That Was Wild

Among the titles from this year’s Sundance that have made it to my Netflix recommendations, Wild Wild Country is the first that I’ve sat down and watched so far.

Now off rip, I wasn’t swayed by the title. Wild Wild Country: I didn’t know what I’d be getting myself into with that. But after reading the description and learning that the Duplas brothers had a hand in producing the series, I reconsidered. The Duplas brothers, Mark and Jay, have been working in film a long time and I’ve been an admirer of theirs for some years now.

So I said, “fuck it, I got some time to kill” and pressed play.

This series has me feeling all kinds of ways.

The doc is about this “cult” of Rajneesh. Baghwan Shree Rajneesh a.k.a Osho. I certainly wasn’t familiar with the title Baghwan, but Osho I was familiar with. People like to quote him a lot on Instagram and Tumblr. Osho was a spiritual teacher who believed that utopian society was possible and developed a whole spiritual teaching based on this belief. He had an ashram in India, but where this series starts is when he and his followers decide to pick up and leave Puna, India and set up shop in Oregon, near the town of Antelope, Oregon.

Already I’m like, “Oregon, tf?”

But it gets crazier. Evidently, the Baghwan had bags and he bought several thousand acres of land – 80,000 to be exact – to build his new utopian city. And oh, did people come out.

These “sannyasins” were out in Oregon deep af. ENTER Ma Amand Sheela. personal secretary to Osho who managed the newly established Rajeeshpuram in Wasco, Co., Oregon.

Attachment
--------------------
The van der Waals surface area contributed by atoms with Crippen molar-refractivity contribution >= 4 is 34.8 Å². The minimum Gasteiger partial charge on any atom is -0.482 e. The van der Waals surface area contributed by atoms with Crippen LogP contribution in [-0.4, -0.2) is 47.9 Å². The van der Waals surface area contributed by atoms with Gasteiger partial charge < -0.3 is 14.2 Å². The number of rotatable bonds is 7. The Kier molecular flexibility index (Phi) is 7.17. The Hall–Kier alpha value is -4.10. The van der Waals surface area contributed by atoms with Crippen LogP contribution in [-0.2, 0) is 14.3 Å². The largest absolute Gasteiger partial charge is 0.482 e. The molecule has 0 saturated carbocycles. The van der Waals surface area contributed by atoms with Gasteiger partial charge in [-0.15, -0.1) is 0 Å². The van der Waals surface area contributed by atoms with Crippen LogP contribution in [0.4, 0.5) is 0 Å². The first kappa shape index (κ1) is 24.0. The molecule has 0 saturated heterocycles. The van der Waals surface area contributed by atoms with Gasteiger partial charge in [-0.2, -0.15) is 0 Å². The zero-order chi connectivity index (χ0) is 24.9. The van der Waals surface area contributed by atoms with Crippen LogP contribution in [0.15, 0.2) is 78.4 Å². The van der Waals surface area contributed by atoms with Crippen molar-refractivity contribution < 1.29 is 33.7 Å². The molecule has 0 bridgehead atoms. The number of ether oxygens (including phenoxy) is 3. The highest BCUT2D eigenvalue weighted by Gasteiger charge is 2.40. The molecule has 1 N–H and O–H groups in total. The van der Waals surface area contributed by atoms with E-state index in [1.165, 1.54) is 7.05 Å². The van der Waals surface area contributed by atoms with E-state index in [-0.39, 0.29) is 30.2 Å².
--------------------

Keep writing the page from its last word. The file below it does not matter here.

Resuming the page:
You can say a lot about her but all I’ll say is that, she was strategic in making sure that her job, as the “spokesperson” for the Baghwan and his ashram, was done efficiently and effectively………. even if those methods were illegal/not entirely ethical.

List of charges against Sheela:

  • Attempted murder
  • Voter fraud
  • Wire tapping
  • Arson
  • Conspiracy
  • Immigration fraud

In a timeline of about four years, Ma Amand Sheela and her “cabinet” of sorts, transforms this sex-positive, peace promoting, truth seeking sannyasin movement into an army, having so much control over those closest to her that she could talk them into murder. MURDER.

It’s truly an enthralling tale and it all went down in little ole’ Wasco County, Oregon.

I don’t know about y’all, but I must have missed this page in my history books. Or maybe it was conveniently left out, who can really say?

Moral of the story: The series raises philosophical questions and grapples with some seemingly contradictory forces: hippies strapping up, Christians being intolerant, the nature of conviction vs. control. Sometimes, in life, there are moments where I’m like “Y’all serious right now?” Real life is often times more fantastical, frightening, and unexpected than what any imagination can conjure. The world is as frightening as it is fascinating. Even if you couldn’t care less about the philosophical implications of this whole Rajneeshpuram debacle, the series is sure to make you think, “What the fuck,” on more than one occasion.

 

 

Rumble in the Jungle

Today in Black History, I want to look at some documentary films.

All of these can be found on Hulu, Netflix, and/or YouTube and all of them focus on stories centering on people of color and their cultural influences. I love documentary films. In recent years, the ways in which a non fictional narrative can be portrayed on screen can make the subject seem larger than life and I think that can be said for all of these films. For all of these films, I can say that I am always left with the weight of their respective subjects and the ways that the narratives relate to my life and my own path.